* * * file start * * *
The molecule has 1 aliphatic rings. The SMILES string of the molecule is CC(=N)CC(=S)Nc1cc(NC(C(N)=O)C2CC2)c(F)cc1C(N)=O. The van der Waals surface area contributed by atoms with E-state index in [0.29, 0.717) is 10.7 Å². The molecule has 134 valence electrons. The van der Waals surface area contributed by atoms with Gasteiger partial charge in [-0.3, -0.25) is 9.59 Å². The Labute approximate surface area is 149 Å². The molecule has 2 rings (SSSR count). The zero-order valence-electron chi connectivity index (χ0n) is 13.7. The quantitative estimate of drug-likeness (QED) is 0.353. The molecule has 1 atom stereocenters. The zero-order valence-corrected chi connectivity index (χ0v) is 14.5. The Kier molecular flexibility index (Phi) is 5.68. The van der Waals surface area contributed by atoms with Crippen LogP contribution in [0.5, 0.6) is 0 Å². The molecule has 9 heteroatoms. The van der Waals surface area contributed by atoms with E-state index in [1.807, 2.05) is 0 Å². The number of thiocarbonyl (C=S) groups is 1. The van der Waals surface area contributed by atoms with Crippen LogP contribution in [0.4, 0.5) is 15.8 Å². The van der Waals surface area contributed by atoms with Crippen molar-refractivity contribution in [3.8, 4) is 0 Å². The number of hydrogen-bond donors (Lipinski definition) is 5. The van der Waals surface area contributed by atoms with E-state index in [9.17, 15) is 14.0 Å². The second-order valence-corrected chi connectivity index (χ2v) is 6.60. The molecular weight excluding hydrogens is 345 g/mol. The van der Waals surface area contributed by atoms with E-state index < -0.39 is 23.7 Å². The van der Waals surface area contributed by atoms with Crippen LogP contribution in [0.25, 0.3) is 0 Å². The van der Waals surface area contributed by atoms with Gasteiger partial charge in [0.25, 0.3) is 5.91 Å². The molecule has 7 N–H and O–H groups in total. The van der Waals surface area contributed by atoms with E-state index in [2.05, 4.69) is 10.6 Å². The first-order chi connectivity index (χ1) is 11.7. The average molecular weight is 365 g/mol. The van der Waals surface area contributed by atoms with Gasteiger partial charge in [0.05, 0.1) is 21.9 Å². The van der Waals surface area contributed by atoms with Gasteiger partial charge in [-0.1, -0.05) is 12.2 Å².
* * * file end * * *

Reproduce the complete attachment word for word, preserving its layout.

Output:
The molecule has 1 aliphatic rings. The SMILES string of the molecule is CC(=N)CC(=S)Nc1cc(NC(C(N)=O)C2CC2)c(F)cc1C(N)=O. The van der Waals surface area contributed by atoms with E-state index in [0.29, 0.717) is 10.7 Å². The molecule has 134 valence electrons. The van der Waals surface area contributed by atoms with Gasteiger partial charge in [-0.3, -0.25) is 9.59 Å². The Labute approximate surface area is 149 Å². The molecule has 2 rings (SSSR count). The zero-order valence-electron chi connectivity index (χ0n) is 13.7. The quantitative estimate of drug-likeness (QED) is 0.353. The molecule has 1 atom stereocenters. The zero-order valence-corrected chi connectivity index (χ0v) is 14.5. The Kier molecular flexibility index (Phi) is 5.68. The van der Waals surface area contributed by atoms with Crippen LogP contribution in [0.5, 0.6) is 0 Å². The molecule has 9 heteroatoms. The van der Waals surface area contributed by atoms with E-state index in [1.807, 2.05) is 0 Å². The number of thiocarbonyl (C=S) groups is 1. The van der Waals surface area contributed by atoms with Crippen LogP contribution in [0.4, 0.5) is 15.8 Å². The van der Waals surface area contributed by atoms with Crippen molar-refractivity contribution in [3.8, 4) is 0 Å². The number of hydrogen-bond donors (Lipinski definition) is 5. The van der Waals surface area contributed by atoms with E-state index in [9.17, 15) is 14.0 Å². The second-order valence-corrected chi connectivity index (χ2v) is 6.60. The molecular weight excluding hydrogens is 345 g/mol. The van der Waals surface area contributed by atoms with E-state index < -0.39 is 23.7 Å². The van der Waals surface area contributed by atoms with Crippen LogP contribution in [0.25, 0.3) is 0 Å². The van der Waals surface area contributed by atoms with Gasteiger partial charge in [0.25, 0.3) is 5.91 Å². The molecule has 7 N–H and O–H groups in total. The van der Waals surface area contributed by atoms with E-state index in [2.05, 4.69) is 10.6 Å². The first-order chi connectivity index (χ1) is 11.7. The average molecular weight is 365 g/mol. The van der Waals surface area contributed by atoms with Gasteiger partial charge in [0.05, 0.1) is 21.9 Å². The van der Waals surface area contributed by atoms with Gasteiger partial charge in [-0.1, -0.05) is 12.2 Å².